28th January 2006
Our first ten minutes with Rusty was to give us some insight to our future together- challenging, just about covers it!
We first became aware of Rusty via an email plea for a home for a goat. As we were already guardian to Gladys goat we had been harboring thoughts of a companion for her. With fencing here at the Mission nowhere near complete and given goat ability to get out of just about anything it was decided to wait and pray that a suitable home would be forth coming for the 7 month old male goat. Luckily for Rusty nothing was forth coming as we are sure not too many would be have been prepared to cope with a wayward young buck from the “western suburbs”.
The first time we laid eyes on Rusty he was pressing his head into his then guardian’s chest with the guardian holding one horn in each hand. “How cute” we thought, they obviously have a strong bond. Wrong, we were soon to learn that this was the posture one adopted to prevent the testosterone charged Rusty from head butting (read bashing) you into oblivion.
Ah but the fun had yet to begin. Arriving home Rusty was introduced to his new companion Gladys. She hated him! And in typical goat fashion she made no bones about letting us know it. And right about this point we were to discover the reason for the holding of Rusty horns by his previous guardian. Whack, shin bone down, whack forearm down, and whack “ah ah not this time buster”, so a grab of his horns was made to prevent yet another attack and herein began our goat behavior lesson 101, “don’t grab said goats horns and offer resistance to his advances unless you are prepared for an equal and greater resistance”, oh and heaven help you when you do let go.
On reflection we believe Rusty’s behavioural problems not only led to his surrender but were heavily contributed to by human intervention. Rusty was taken in as a cute infant, of which he was no doubt. A frolicking and gamboling young goat would have been considered quite cute.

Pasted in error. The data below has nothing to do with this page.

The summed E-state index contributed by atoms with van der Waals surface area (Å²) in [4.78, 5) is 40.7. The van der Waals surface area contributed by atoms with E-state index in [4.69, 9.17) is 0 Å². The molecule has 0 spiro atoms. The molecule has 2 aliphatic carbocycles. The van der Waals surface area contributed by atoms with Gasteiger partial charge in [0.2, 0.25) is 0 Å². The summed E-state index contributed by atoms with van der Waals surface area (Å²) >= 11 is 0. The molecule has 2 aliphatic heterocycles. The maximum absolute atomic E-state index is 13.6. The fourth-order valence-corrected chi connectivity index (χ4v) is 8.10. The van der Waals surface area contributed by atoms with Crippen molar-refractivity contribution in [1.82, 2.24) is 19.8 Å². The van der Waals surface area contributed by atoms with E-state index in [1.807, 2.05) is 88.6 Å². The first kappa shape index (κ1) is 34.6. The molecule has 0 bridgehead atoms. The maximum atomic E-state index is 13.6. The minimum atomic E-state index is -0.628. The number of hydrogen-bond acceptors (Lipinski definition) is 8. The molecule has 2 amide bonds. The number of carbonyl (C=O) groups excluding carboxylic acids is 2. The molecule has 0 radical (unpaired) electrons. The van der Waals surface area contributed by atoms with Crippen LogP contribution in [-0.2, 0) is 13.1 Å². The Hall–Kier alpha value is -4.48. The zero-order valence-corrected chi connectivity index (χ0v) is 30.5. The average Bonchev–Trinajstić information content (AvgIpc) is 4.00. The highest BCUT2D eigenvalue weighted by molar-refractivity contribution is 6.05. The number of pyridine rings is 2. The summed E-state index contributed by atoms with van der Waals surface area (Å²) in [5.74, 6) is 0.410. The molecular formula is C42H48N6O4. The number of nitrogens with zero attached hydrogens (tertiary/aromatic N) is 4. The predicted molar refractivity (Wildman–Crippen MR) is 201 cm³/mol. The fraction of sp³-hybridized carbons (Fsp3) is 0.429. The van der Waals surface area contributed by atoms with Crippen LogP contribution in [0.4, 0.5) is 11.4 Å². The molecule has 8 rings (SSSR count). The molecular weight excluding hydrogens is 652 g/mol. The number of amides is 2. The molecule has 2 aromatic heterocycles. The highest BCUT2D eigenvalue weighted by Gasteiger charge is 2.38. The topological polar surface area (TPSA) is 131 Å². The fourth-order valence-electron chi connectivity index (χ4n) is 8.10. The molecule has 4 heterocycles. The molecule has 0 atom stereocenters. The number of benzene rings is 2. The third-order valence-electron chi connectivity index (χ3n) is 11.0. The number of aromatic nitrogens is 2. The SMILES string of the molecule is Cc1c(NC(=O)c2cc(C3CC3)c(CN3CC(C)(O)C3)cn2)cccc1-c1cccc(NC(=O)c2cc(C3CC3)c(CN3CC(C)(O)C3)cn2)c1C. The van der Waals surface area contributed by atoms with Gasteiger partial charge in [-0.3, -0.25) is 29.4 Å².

But sadly, what is cute behaviour in a young and far less strong goat, is dangerous behaviour in a mature goat and more tragically this exercise is being played out across the country with countless species of animals.
Behaviour encouraged in young animals then becomes unacceptable and even dangerous in older animals. The older animal is then unaware that its behaviour is causing it to be shunned and it craving the attention it once had, creates a vicious cycle that ultimately ends painfully for the human and badly for the animal.
Today we are still learning to “read” goat speak, and not reward/recognize Rusty’s bad behaviour and encourage his good. All the animals here at the Mission are ambassadors for their kind and here to challenge the way people view them. With this in mind, we wondered what Rusty would be able to contribute to this lot. Struggling at first; (probably due to the pain in our bruised shins and forearms) we realized that Rusty was teaching us as much about animals as about ourselves, about how our behaviour affects others, confirming that animals are animals not furry or surrogate humans. Animals have evolved over the eons with their own innate language which humans need to learn and understand and that given understanding we can all live in harmony. Life with Rusty will no doubt continue to be filled with challenges but also fun times. Nothing is quite like the joy of calling him and seeing him recognize his name and come charging up to you, bounding like Pepi La Pew, simply to be with you.
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